A lease or rental agreement is a legal contract that sets out the rules landlords and tenants agree to follow in their rental relationship. This document needs to cover the basic terms of the tenancy. It emphasizes the roles and rights of both the landlord and the tenants. To maximize the potential of your rental unit and to help prevent any problems, you need to have a strong rental agreement that sets the rules for the property, payment procedures, and other responsibilities related to renting.
Rental agreements are very similar to lease agreements. The biggest difference between lease agreements and rental agreements lies in the length of the contract. A rental agreement is generally structured month to month while a lease agreement is usually written to cover long-term rentals (12 months or longer). A credible North Richland landlord attorney can guide you on how to create a detailed lease or rental agreement. A well-written rental or lease agreement sets a landlord up for success and serves as a communication tool between you and your tenants.
A detailed contract is also in the best interest of your renter, as it gives them a better understanding of the terms and conditions of your rental. The article will explain the important information that you need to write in your lease or rental agreement. You need to include the following:
- Names of All Tenants and Occupants
- Limits on Occupancy
- Term of the Tenancy
- Description of Rental Property
- Rental Price
- Security Deposits and Fees
- Repair and Maintenance Policies
- Landlord’s Right of Entry
- Required Landlord Disclosures
- Rules and Important Policies
Names of All Tenants and Occupants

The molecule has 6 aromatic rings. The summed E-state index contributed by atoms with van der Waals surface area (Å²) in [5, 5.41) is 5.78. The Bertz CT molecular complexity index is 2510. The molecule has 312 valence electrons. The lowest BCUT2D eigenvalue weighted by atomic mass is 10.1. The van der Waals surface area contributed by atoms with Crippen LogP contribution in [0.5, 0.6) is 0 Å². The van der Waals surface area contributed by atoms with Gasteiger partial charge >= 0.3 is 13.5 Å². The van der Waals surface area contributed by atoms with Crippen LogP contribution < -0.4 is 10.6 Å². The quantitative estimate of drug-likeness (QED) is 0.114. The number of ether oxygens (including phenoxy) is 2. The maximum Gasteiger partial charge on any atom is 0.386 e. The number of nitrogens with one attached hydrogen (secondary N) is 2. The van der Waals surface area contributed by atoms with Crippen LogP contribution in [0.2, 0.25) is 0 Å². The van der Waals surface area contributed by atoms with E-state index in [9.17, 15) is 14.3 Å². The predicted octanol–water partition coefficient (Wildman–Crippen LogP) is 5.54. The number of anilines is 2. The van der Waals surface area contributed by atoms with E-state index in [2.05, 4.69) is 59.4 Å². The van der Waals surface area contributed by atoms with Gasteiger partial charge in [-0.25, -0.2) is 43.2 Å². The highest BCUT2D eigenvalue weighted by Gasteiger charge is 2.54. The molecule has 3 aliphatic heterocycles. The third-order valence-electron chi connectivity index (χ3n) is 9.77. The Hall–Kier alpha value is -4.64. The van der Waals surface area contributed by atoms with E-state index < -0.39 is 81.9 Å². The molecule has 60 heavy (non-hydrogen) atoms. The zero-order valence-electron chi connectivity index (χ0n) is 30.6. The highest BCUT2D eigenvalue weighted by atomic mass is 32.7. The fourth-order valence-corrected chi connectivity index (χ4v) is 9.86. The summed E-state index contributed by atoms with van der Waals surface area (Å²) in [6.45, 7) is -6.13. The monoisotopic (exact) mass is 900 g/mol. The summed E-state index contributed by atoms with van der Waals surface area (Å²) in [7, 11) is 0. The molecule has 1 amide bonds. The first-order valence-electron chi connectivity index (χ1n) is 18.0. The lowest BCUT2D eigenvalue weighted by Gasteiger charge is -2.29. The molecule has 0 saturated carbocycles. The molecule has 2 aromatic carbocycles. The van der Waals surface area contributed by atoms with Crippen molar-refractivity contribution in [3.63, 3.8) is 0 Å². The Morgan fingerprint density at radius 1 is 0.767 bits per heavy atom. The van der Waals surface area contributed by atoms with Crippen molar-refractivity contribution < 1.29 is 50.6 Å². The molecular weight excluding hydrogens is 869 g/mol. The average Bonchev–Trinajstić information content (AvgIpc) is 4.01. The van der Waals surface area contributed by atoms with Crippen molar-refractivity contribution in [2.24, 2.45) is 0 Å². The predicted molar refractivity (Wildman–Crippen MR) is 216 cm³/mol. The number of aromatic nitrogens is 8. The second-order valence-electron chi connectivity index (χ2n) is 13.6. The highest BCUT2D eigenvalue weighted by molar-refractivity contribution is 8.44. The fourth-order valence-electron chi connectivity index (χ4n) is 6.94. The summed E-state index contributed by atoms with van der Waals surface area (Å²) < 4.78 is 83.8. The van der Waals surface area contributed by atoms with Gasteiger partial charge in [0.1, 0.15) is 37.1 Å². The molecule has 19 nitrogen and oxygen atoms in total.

All the tenants and occupants living in the rental unit shall be named and every adult must sign the rental or lease agreement. Each occupant or tenant is lawfully accountable and liable for paying the full rent amount and following all other terms of the agreement. This means that you can lawfully seek the entire rent amount from any one of the tenants should the others skip or miss the payment. In case one of the tenants violates an important term of the agreement, you can terminate the tenancy for all tenants involved in that lease or rental agreement.
Limits on Occupancy
Occupancy restrictions limit the number of people who can officially live on your property. This protects your right to choose who lives in your property – ideally, people whom you have selected and approved – and to limit the number of occupants. This clause gives you grounds to evict a tenant who moves in with a friend or relative without seeking your permission.
Term of the Tenancy
You need to state whether it is a rental agreement or a fixed-term lease. Rental agreements usually run from month to month and renew automatically unless terminated by the landlord or tenant. In contrast, leases usually last a year. Your choice will depend on how long you want the tenant to stay and how much flexibility you want in your arrangement. Do not forget to take note of the starting date, the length of tenancy, and the expiration date (if creating a lease).
Description of Rental Property
The complete address of the rental property and anything else necessary to further define the accommodation must be completely stated in the agreement. You need to mention the parking spots, storage areas, or any restricted areas of the property.
Your rental or lease agreement must clearly state when, how, and where rent payments are made. You need to specify the exact amount of rent, acceptable payment methods, late rent charges, payment due date, and any charges if a rent check bounces.
Security Deposits and Fees